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Nevada’s high school exit exam could be replaced


It’s no secret that Nevada isn’t leading the pack in terms of high school graduation rates, and a lot of the controversy over our state’s dismal number centers on the exit exam each student must take to graduate—the High School Proficiency Examination (HSPE).

Well, that test might soon be a thing of the past. The Weekly’s sister publication, the Las Vegas Sun, reported last week that “higher education leaders and some school districts are now pushing the state education department and political leaders to begin looking for an alternative high school examination that is nationally recognized, better aligned to more rigorous curriculum standards, and can be used to gauge a student’s college and career readiness.” The Sun reported that two tests could be potential replacements: 1. an electronic exam being developed for the Smarter Balanced Assessment Consortium, a collection of states including Nevada, and 2. the ACT.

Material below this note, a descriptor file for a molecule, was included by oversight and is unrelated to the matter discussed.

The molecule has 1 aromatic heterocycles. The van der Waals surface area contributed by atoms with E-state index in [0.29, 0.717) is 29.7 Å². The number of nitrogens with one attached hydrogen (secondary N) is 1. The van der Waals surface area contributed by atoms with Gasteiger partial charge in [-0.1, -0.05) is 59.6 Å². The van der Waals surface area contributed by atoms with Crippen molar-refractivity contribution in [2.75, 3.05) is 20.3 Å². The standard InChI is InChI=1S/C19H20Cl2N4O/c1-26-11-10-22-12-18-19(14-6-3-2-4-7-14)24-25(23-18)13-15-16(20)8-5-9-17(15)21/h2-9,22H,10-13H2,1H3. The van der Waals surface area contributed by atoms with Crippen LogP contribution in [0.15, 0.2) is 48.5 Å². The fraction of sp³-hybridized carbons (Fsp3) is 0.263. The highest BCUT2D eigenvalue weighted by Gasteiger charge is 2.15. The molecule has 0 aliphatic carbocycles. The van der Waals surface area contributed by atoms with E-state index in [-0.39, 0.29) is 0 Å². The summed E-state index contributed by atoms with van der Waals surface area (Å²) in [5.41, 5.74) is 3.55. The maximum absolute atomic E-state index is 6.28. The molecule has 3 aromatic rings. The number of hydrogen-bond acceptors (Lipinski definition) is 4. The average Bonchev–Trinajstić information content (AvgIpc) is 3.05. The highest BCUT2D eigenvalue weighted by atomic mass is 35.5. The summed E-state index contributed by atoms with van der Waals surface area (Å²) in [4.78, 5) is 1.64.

Although national standardization is a great idea, especially considering the colleges and universities that actually use these test results, let’s remember something: Students are already having a hard time passing the HSPE, and a new test (especially one with potentially more rigorous standards) could produce similar results. We can only hope that as the tests gets better, so will the instruction.

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Mark Adams is the Web Editor of Las Vegas Weekly, overseeing the magazine’s EPPY Award-winning website. He previously served as ...

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